Culture

Why Is Nobody Paying Attention To Isao Takahata?

Hayao Miyazaki's not the only master behind Japan's best film studio.

The Studio Ghibli brand is practically synonymous with Hayao Miyazaki and his cuddly Totoros. Any visitor to the Ghibli Museum in Tokyo will be overwhelmed with imagery from many of Miyazaki’s classic animated works, such as My Neighbour Totoro, Howl’s Moving Castle, and Spirited Away. Miyazaki has been referred to as the Japanese Walt Disney, and to the untrained observer, Ghibli can easily seem like his own personal production line, with each non-Miyazaki release just a placeholder awaiting the appearance of the next real blockbuster.

But unnoticed by many, and under-appreciated by most, Studio Ghibli has another, bona-fide, capital-G Genius working within its walls. Isao Takahata, who cofounded the studio with Miyazaki (and producer Toshio Suzuki), has actually been working as an animation director longer than his younger co-founder. The two worked together for some years at Toei Animation studio, where Miyazaki was chief animator on Takahata’s directorial debut, Hols: Prince of the Sun. Later, they branched out together, directing episodes of the Lupin III television series.

Takahata went on to adapt a number of literary works into acclaimed TV programs, such as Heidi, Girl of the Alps (on which Miyazaki also worked), 3000 Leagues in Search of Mother, and Anne of Green Gables. When Miyazaki worked on his own epic TV series Future Boy Conan, Takahata subbed in as director for a couple of episodes.

Whereas Miyazaki mostly makes classic adventure stories, enlivened by some emotional acuity, moral complexity, and visual panache, Takahata’s films are harder to pigeonhole. More intellectual in style—they are both formally and narratively adventurous—they nevertheless build up an emotional force that can be almost overwhelming.

There were mangled reports earlier in the year that Takahata and Miyazaki’s studio is closing for good, but it seems to be more like a production hiatus, as the company re-assesses its direction in the wake of Miyazaki’s retirement. With the imminent Australian release of Takahata’s latest feature, The Tale of the Princess Kaguya, now is as good a time as any to acquaint yourself with Ghibli’s other genius, cause pretty soon it might be too late.

Let Junkee walk you through Takahata’s Studio Ghibli films one by one.

Grave of the Fireflies (1988)

You might also know this film by its unofficial title as Saddest Movie Ever Made; it’s about two children starving to death, alone, so the designation is definitely well earned. In its original release in Japan it was shown as a double feature with My Neighbour Totoro, which would make for an absolutely baffling study in contrasts.

fireflies1

Set in and around Kobe at the close of the Second World War, the film follows teenage Seita and his much younger sister Setsuko. When their city is firebombed, and their mother dies from horrific burns, the siblings swiftly find themselves without a social safety net. They board with their Aunt for a time, but what with wartime rationing, she quickly starts to begrudge having an extra pair of mouths to feed; so they take of to fend for themselves. A slow drift into malnutrition and death ensues.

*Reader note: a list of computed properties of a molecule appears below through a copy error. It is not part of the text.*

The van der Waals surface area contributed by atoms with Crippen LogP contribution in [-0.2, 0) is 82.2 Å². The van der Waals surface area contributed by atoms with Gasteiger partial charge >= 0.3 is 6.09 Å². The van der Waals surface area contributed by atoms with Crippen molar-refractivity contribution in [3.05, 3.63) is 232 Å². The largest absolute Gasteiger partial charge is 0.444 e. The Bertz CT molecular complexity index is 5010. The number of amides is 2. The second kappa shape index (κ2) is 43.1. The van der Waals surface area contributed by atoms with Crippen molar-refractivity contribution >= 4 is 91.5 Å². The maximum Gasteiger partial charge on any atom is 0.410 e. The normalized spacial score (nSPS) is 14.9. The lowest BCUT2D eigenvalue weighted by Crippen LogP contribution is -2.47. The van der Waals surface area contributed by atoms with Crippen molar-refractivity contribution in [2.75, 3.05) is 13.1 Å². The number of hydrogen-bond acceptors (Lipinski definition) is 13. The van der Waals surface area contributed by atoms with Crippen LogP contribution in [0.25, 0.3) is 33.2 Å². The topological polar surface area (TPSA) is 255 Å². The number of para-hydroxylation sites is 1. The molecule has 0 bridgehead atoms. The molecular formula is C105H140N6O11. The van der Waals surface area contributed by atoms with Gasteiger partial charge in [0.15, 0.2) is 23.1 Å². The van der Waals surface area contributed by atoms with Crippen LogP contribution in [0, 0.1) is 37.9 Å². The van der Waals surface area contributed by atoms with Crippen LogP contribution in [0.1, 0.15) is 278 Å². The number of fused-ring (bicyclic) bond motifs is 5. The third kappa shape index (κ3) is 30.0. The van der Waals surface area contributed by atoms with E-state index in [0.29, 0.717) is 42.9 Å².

fireflies2

In its thoughtful dramatisation of Japan’s war-time history, Fireflies makes a neat companion piece to Miyazaki’s final film The Wind Rises – not least because both seem to be at least partly misunderstood by their lovers and haters. Whereas Miyazaki’s film was often deemed insufficiently anti-war, Takahata’s is praised as an anti-war masterpiece, when it isn’t quite that. Both films use the enormous, overpowering social tides of war as a backdrop to an intimate character portrait.

Although the film is critical of the social indifference makes orphans of its protagonists, it is also a study in fatally bad decision-making. Seita could choose to put up with his Aunt’s grumbling, but instead he bounds off on a boys-own adventure into self-sufficiency – taking his helpless little sister along. They make a home for themselves in an abandoned bomb shelter and Seita takes to robbing local houses for goods he can hawk for food, but Setsuko’s slide into malnutrition is ultimately preventable – the dismal product of a teen with too little foresight and too much responsibility. Like I said: sad.

Only Yesterday (1991)

Miyazaki gets well-earned cred for his strong female protagonists, but there’s nothing in his career as deeply drawn as the lead of Only Yesterday. The film follows Taeko, a 27-year-old Tokyo-ite who takes leave from her job to holiday on her brother-in-law’s family farm in the country. While there, Taeko undergoes numerous flashbacks to her years as a schoolgirl in the sixties; her current, quarter-life crisis is reflected in the cascade of small discoveries and disappointments that make up her childhood memories.

On the face of it, the film has the shape of a typical romance about a city-slicker girl seduced by a country boy. But Takahata is too focused on Taeko’s rich emotional inner life for the plot to ring as false. Although she does find an opportunity for partnership with a local organic farmer, the film is ultimately more about Taeko’s attraction to the slow-living style of agrarian labor.